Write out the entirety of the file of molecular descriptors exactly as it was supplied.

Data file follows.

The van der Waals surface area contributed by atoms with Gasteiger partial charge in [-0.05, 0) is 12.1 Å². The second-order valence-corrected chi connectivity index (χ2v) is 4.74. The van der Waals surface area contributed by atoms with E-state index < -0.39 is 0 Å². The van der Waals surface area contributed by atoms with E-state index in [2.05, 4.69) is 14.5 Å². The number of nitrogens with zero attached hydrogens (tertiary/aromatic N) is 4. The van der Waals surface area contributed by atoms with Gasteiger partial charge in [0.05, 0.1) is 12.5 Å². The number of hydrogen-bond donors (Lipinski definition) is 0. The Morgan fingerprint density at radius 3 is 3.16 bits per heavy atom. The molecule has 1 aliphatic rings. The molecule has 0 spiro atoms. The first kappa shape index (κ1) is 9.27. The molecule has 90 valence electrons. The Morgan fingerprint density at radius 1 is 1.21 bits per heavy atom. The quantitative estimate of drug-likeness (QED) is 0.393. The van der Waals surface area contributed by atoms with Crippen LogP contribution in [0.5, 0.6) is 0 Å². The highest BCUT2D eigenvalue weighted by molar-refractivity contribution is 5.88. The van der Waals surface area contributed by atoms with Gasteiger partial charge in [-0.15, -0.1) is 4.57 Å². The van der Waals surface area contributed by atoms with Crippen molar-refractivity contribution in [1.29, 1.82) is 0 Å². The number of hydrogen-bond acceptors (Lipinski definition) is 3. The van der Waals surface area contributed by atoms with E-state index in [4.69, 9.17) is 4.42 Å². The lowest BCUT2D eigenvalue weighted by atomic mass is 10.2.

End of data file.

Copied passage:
The van der Waals surface area contributed by atoms with Gasteiger partial charge in [-0.05, 0) is 12.1 Å². The second-order valence-corrected chi connectivity index (χ2v) is 4.74. The van der Waals surface area contributed by atoms with E-state index < -0.39 is 0 Å². The van der Waals surface area contributed by atoms with E-state index in [2.05, 4.69) is 14.5 Å². The number of nitrogens with zero attached hydrogens (tertiary/aromatic N) is 4. The van der Waals surface area contributed by atoms with Gasteiger partial charge in [0.05, 0.1) is 12.5 Å². The number of hydrogen-bond donors (Lipinski definition) is 0. The Morgan fingerprint density at radius 3 is 3.16 bits per heavy atom. The molecule has 1 aliphatic rings. The molecule has 0 spiro atoms. The first kappa shape index (κ1) is 9.27. The molecule has 90 valence electrons. The Morgan fingerprint density at radius 1 is 1.21 bits per heavy atom. The quantitative estimate of drug-likeness (QED) is 0.393. The van der Waals surface area contributed by atoms with Crippen LogP contribution in [0.5, 0.6) is 0 Å². The highest BCUT2D eigenvalue weighted by molar-refractivity contribution is 5.88. The van der Waals surface area contributed by atoms with Gasteiger partial charge in [-0.15, -0.1) is 4.57 Å². The van der Waals surface area contributed by atoms with Crippen molar-refractivity contribution in [1.29, 1.82) is 0 Å². The number of hydrogen-bond acceptors (Lipinski definition) is 3. The van der Waals surface area contributed by atoms with E-state index in [4.69, 9.17) is 4.42 Å². The lowest BCUT2D eigenvalue weighted by atomic mass is 10.2.